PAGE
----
verb (used with object), man·dat·ed, man·dat·ing.
Origin of mandate
Synonyms for mandate
Examples from the Web for mandated
Contemporary Examples of mandated
Under Mississippi law, if no candidate receives 50 percent, a runoff is mandated, held three weeks later.How Thad Cochran Pulled Off a Win Over Chris McDaniel (Simple, Really)
June 30, 2014
The minimum duration of the voice recordings made in the cockpit should leap from the two hours now mandated to 20 hours.Aviation Leaders Went Missing Along With MH370
May 7, 2014
The second half of the episode dove into the mandated 30 minutes of retrospection necessary for any series finale.I Watched ‘Psych’ For 8 Years and All I Got Was This Lackluster Finale
March 27, 2014
The victory for the Little Sisters of the Poor is that they don't have to use the mandated form.SCOTUS Awards Nuns Victory In Birth Control Fight
January 24, 2014
A mandated report on the implementation of the Magnitsky act was due on Dec. 14 but has still not been sent to Congress.Exclusive: Obama Declines to Add Names to Russian Sanction List
December 19, 2013
Historical Examples of mandated
Social distinctions by attire were mandated by statute of 1363.
A good minister, known to a near relative of mine, always thus "mandated" his sermon, and punctually delivered it word for word.To My Younger Brethren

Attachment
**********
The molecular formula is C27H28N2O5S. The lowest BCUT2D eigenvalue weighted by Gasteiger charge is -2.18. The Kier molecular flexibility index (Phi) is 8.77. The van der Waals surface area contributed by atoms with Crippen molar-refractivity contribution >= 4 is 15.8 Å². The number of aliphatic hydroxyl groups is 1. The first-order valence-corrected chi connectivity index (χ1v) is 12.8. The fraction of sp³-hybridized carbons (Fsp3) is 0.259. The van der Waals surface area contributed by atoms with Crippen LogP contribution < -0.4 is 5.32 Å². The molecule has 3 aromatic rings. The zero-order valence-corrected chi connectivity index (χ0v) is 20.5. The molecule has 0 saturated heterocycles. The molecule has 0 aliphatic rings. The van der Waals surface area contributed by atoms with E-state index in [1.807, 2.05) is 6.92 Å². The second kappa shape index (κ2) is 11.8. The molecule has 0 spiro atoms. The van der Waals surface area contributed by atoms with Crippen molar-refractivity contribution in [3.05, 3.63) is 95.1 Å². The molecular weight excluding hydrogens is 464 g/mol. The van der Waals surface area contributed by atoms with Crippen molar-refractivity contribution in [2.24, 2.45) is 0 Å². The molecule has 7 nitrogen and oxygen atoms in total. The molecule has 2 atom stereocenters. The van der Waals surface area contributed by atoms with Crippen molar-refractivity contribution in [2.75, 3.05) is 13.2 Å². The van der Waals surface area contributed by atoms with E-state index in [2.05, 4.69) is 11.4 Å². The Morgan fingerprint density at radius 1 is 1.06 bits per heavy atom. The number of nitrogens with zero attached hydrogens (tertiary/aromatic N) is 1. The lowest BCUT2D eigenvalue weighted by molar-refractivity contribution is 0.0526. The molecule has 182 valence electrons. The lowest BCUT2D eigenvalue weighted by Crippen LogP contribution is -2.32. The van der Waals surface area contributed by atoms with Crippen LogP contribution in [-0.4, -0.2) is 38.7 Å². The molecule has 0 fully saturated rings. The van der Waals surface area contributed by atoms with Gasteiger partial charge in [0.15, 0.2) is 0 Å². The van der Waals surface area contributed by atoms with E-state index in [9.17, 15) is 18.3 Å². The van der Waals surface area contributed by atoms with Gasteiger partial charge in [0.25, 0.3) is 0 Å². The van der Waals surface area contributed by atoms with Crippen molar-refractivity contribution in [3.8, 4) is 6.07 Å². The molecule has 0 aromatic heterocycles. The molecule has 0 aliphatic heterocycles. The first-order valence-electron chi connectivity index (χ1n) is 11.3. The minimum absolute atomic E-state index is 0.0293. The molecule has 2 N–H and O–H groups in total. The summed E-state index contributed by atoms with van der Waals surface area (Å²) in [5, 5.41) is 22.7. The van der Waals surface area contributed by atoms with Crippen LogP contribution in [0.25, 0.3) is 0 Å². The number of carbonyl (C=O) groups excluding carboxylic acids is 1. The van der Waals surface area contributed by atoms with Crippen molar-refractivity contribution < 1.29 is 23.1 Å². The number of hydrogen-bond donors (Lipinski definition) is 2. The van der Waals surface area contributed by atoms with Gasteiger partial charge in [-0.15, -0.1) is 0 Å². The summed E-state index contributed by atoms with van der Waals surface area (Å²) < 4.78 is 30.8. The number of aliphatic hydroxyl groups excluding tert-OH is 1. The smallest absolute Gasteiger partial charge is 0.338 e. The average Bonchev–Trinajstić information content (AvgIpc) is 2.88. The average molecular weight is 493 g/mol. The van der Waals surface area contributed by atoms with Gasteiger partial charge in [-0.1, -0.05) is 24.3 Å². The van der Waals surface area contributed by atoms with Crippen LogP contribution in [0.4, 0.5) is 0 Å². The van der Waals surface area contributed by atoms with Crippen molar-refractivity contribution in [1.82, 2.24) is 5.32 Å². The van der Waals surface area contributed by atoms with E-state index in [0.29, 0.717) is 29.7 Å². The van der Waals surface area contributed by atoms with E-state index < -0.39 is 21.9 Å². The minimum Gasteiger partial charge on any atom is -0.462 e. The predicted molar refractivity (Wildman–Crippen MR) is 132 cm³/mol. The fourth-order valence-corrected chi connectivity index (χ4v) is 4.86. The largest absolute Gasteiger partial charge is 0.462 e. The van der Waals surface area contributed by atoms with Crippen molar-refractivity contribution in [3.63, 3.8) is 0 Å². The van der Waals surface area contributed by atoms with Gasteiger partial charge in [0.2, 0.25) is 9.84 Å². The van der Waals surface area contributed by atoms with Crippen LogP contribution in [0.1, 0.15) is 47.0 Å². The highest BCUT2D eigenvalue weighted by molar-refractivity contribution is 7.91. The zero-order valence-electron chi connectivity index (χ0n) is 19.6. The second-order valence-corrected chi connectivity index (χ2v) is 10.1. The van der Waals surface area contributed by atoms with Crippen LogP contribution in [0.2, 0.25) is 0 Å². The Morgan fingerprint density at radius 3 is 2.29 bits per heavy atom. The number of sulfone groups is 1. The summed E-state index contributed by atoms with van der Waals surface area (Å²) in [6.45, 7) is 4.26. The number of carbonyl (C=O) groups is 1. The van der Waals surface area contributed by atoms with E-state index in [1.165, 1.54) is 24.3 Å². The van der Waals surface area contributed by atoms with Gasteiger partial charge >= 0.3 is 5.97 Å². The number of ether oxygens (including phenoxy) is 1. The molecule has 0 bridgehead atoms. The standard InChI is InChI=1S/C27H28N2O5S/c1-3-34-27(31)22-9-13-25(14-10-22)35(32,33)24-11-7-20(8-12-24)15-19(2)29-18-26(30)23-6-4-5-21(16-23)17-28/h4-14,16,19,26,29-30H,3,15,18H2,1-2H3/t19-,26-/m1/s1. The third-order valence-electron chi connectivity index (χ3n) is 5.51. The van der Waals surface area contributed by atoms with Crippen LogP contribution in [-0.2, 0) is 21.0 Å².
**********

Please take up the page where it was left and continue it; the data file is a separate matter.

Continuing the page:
Handley C. G. Moule
As the membership of the League is increased, this will practically ensure the "open door" to all nations in the mandated areas.The Problem of Foreign Policy
Cooperation by officials of other counties was mandated to deal with fugitives from its justice.
noun (ˈmændeɪt, -dɪt)
- Roman lawa contract by which one person commissions another to act for him gratuitously and the other accepts the commission
- contract lawa contract of bailment under which the party entrusted with goods undertakes to perform gratuitously some service in respect of such goods
- Scots lawa contract by which a person is engaged to act in the management of the affairs of another
verb (ˈmændeɪt) (tr)
Word Origin for mandate
"judicial or legal order," c.1500, from Middle French mandat (15c.) and directly from Latin mandatum "commission, command, order," noun use of neuter past participle of mandare "to order, commit to one's charge," literally "to give into one's hand," probably from manus "hand" (see manual) + dare "to give" (see date (n.1)). Political sense of "approval supposedly conferred by voters to the policies or slogans advocated by winners of an election" is from 1796. League of Nations sense is from 1919.
1620s, "to command," from mandate (n.). Meaning "to delegate authority, permit to act on behalf of a group" is from 1958; used earlier in the context of the League of Nations, "to authorize a power to control a certain territory for some specified purpose" (1919). Related: Mandated; mandating.
A command or an expression of a desire, especially by a group of voters for a political program. Politicians elected in landslide victories often claim that their policies have received a mandate from the voters.